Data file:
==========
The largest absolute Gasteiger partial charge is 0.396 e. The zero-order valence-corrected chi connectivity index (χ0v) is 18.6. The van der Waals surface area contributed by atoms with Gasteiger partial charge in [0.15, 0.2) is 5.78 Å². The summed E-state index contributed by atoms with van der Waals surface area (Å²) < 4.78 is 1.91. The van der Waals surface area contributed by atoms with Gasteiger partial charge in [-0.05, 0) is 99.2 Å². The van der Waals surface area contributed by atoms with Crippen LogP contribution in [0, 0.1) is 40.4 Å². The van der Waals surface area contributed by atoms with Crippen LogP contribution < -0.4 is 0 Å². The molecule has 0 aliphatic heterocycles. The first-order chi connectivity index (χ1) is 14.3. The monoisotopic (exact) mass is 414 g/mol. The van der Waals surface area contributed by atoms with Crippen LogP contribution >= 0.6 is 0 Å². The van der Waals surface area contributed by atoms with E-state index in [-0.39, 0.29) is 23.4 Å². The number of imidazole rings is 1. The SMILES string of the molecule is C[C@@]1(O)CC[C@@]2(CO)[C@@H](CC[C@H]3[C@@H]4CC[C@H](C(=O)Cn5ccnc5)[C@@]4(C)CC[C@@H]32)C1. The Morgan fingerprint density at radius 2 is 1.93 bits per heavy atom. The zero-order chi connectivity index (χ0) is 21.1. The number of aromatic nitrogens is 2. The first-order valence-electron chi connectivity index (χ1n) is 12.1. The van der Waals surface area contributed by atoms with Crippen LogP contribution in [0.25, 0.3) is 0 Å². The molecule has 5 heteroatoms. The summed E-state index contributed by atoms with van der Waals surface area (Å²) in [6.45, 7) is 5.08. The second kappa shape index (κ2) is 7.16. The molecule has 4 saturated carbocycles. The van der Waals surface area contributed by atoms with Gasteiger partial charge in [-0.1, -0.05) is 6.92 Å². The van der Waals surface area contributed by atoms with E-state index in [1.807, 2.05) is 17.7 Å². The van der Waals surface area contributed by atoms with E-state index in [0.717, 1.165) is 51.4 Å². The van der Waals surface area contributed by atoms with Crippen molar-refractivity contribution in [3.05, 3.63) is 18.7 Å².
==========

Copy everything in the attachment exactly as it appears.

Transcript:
The largest absolute Gasteiger partial charge is 0.396 e. The zero-order valence-corrected chi connectivity index (χ0v) is 18.6. The van der Waals surface area contributed by atoms with Gasteiger partial charge in [0.15, 0.2) is 5.78 Å². The summed E-state index contributed by atoms with van der Waals surface area (Å²) < 4.78 is 1.91. The van der Waals surface area contributed by atoms with Gasteiger partial charge in [-0.05, 0) is 99.2 Å². The van der Waals surface area contributed by atoms with Crippen LogP contribution in [0, 0.1) is 40.4 Å². The van der Waals surface area contributed by atoms with Crippen LogP contribution < -0.4 is 0 Å². The molecule has 0 aliphatic heterocycles. The first-order chi connectivity index (χ1) is 14.3. The monoisotopic (exact) mass is 414 g/mol. The van der Waals surface area contributed by atoms with Crippen LogP contribution >= 0.6 is 0 Å². The van der Waals surface area contributed by atoms with E-state index in [-0.39, 0.29) is 23.4 Å². The number of imidazole rings is 1. The SMILES string of the molecule is C[C@@]1(O)CC[C@@]2(CO)[C@@H](CC[C@H]3[C@@H]4CC[C@H](C(=O)Cn5ccnc5)[C@@]4(C)CC[C@@H]32)C1. The Morgan fingerprint density at radius 2 is 1.93 bits per heavy atom. The zero-order chi connectivity index (χ0) is 21.1. The number of aromatic nitrogens is 2. The first-order valence-electron chi connectivity index (χ1n) is 12.1. The van der Waals surface area contributed by atoms with Crippen LogP contribution in [0.25, 0.3) is 0 Å². The molecule has 5 heteroatoms. The summed E-state index contributed by atoms with van der Waals surface area (Å²) in [6.45, 7) is 5.08. The second kappa shape index (κ2) is 7.16. The molecule has 4 saturated carbocycles. The van der Waals surface area contributed by atoms with Gasteiger partial charge in [-0.1, -0.05) is 6.92 Å². The van der Waals surface area contributed by atoms with E-state index in [1.807, 2.05) is 17.7 Å². The van der Waals surface area contributed by atoms with E-state index in [0.717, 1.165) is 51.4 Å². The van der Waals surface area contributed by atoms with Crippen molar-refractivity contribution in [3.05, 3.63) is 18.7 Å².